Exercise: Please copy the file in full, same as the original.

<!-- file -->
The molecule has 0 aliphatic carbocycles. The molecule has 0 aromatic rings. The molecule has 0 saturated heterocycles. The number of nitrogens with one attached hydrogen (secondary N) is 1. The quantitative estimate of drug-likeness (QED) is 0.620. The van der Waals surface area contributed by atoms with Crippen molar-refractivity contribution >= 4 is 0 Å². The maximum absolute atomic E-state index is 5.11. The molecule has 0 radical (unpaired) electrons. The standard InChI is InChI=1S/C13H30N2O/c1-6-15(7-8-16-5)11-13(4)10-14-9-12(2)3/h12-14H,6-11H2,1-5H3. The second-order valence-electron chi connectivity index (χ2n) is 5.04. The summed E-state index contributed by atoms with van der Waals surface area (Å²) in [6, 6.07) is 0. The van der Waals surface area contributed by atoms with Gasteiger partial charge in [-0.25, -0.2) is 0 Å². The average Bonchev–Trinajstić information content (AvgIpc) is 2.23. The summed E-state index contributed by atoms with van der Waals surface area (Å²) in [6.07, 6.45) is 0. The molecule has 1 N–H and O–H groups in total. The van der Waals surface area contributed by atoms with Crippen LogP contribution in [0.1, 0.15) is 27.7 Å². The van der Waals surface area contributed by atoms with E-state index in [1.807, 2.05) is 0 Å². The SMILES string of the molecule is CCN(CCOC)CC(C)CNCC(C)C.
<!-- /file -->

The molecule has 0 aliphatic carbocycles. The molecule has 0 aromatic rings. The molecule has 0 saturated heterocycles. The number of nitrogens with one attached hydrogen (secondary N) is 1. The quantitative estimate of drug-likeness (QED) is 0.620. The van der Waals surface area contributed by atoms with Crippen molar-refractivity contribution >= 4 is 0 Å². The maximum absolute atomic E-state index is 5.11. The molecule has 0 radical (unpaired) electrons. The standard InChI is InChI=1S/C13H30N2O/c1-6-15(7-8-16-5)11-13(4)10-14-9-12(2)3/h12-14H,6-11H2,1-5H3. The second-order valence-electron chi connectivity index (χ2n) is 5.04. The summed E-state index contributed by atoms with van der Waals surface area (Å²) in [6, 6.07) is 0. The van der Waals surface area contributed by atoms with Gasteiger partial charge in [-0.25, -0.2) is 0 Å². The average Bonchev–Trinajstić information content (AvgIpc) is 2.23. The summed E-state index contributed by atoms with van der Waals surface area (Å²) in [6.07, 6.45) is 0. The molecule has 1 N–H and O–H groups in total. The van der Waals surface area contributed by atoms with Crippen LogP contribution in [0.1, 0.15) is 27.7 Å². The van der Waals surface area contributed by atoms with E-state index in [1.807, 2.05) is 0 Å². The SMILES string of the molecule is CCN(CCOC)CC(C)CNCC(C)C.